Saturday, October 04, 2008


Grabbing the value of a local variable with DTrace

I had an interesting DTrace experience the other day. I was working with a developer to try to track down a bug that was causing tens of thousands of unaligned memory accesses per second in an application. (This was on SPARC hardware, where misaligned memory accesses cause a trap into the kernel to handle it in software. Assuming the compiler options are correct, that is, which they were in this case.)

We got to a point in the code where a value in a local variable was being added to a pointer, and I wanted to see what that value was. (I already knew that the pointer was correctly aligned coming into this function.) The developer offered to go compile a version with some debugging print statements to get the value, which would take about fifteen minutes. As he was walking away, I figured out how I could do this with DTrace. By the time he got back to me with the value, I'd already extracted the value from the live instance of the app.

There's nothing terribly complicated about how I did it, but it does involve knowing a few things. The first is that local variables in a function (automatic variables, at least) are stored in the stack frame and are accessed via an offset from the frame pointer. (Although I guess I probably should have put knowing what a stack frame is and what the frame pointer is before knowing this.) The second is knowing that every arithmetic SPARC instruction operates on registers, so any value in memory (e.g., in the stack frame) must be loaded into a register before being used in an arithmetic instruction, The third is that you have the uregs[] array available to you in DTrace, so you can grab the value from one of the registers. And the last one is that the pid provider in DTrace lets you instrument any instruction in an application.

Say we have the following function in a program, and say that I want to be able to determine the value of localvar that's being added to somearg:

typedef struct {
        int a;
        int b;
} pair_t;

somefunction(int somearg, pair_t *somepair)
        int localvar;

        localvar = somepair->b == 0 ? somepair->a : somepair->b;

        return (somearg + localvar);

If we disassemble the function, we'll see this (I chose to use mdb, although dis would have sufficed.):

> somefunction::dis
somefunction:                   save      %sp, -0x70, %sp
somefunction+4:                 or        %i1, %g0, %o0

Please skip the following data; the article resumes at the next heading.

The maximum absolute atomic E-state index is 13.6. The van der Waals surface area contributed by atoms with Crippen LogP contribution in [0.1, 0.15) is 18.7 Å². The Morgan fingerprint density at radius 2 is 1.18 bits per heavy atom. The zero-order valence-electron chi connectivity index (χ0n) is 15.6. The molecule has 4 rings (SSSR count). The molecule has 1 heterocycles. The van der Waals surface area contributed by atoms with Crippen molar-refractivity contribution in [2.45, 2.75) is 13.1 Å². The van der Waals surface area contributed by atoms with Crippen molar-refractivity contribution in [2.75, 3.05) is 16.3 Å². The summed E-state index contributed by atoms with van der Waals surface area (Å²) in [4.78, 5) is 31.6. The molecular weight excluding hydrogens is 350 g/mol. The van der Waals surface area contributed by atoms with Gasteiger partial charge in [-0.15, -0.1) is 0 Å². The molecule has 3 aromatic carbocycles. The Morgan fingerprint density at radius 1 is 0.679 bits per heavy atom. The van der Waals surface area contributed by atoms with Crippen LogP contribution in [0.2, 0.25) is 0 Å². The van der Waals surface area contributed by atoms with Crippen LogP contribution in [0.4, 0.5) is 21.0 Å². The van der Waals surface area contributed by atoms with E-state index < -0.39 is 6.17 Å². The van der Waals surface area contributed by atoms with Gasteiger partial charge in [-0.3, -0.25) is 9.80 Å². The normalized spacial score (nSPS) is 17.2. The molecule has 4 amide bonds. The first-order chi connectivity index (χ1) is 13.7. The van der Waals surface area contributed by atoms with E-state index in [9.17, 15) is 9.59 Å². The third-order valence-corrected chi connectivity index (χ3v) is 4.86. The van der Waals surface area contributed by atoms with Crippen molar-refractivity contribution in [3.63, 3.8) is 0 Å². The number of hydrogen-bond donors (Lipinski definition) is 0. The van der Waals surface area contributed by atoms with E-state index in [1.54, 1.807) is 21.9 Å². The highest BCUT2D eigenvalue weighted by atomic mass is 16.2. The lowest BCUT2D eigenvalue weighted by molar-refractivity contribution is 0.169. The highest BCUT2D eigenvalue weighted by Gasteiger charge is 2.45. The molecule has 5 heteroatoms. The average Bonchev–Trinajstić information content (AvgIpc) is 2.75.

somefunction+8:                 ld        [%o0 + 0x4], %o1
somefunction+0xc:               cmp       %o1, 0x0
somefunction+0x10:              bne       +0x10         
somefunction+0x14:              nop
somefunction+0x18:              ba        +0xc          
somefunction+0x1c:              ld        [%o0], %i5
somefunction+0x20:              or        %o1, %g0, %i5
somefunction+0x24:              st        %i5, [%fp - 0x8]
somefunction+0x28:              add       %i0, %i5, %o0
somefunction+0x2c:              st        %o0, [%fp - 0x4]
somefunction+0x30:              or        %o0, %g0, %i0
somefunction+0x34:              ret
somefunction+0x38:              restore
somefunction+0x3c:              or        %o0, %g0, %i0
somefunction+0x40:              ret
somefunction+0x44:              restore

At somefunction+8, we're sticking the value of somepair->b into register %o1. From somefunction+0xc to somefunction+0x20, we're deciding which value to use for localvar. It's at somefunction+0x1c that we put the value of somepair->a into register %i5, and at somefunction+0x20 we're putting th value of somepair->b into %i5. (We already have the value in %o1, and the or with %g0 is just a way to move a value from one register to another -- %g0 is always a zero value. Note also that somefunction+0x1c is also the branch-delay slot of the preceding instruction, so we're not immediately overwriting %i5 at somefunction+0x20.)

The purpose of the instruction at somefunction+0x24 is to save the value in %i5 into the stack frame. This is the value of localvar that's going to be added to somearg. (The memory location of localvar is %fp - 0x8. It's probably worth pointing out here that, if I'd compiled with certain optimizations, this instruction might not be here. There's no real point in writing this value into the location for localvar in the stack frame, as the value will never be used again. I'm using this particular instruction below, but no matter how optimized the code could get, I'd always still have some instruction to instrument, as the value of localvar has to be in a register in order to perform that addition.)

Given the above, I can use the following bit of D code to get the value of localvar that gets added to somearg (the 24 in the probe identifier indicates that this is at offset 24 (hex) from the beginning of somefunction):

        printf("localvar value is %d\n", uregs[R_I5]);

And when I set things up such that somepair->b is 7 (and thus localvar will have the value 7), I get the following:

# dtrace -q -s ./someprogram.d -c ./a.out
localvar value is 7


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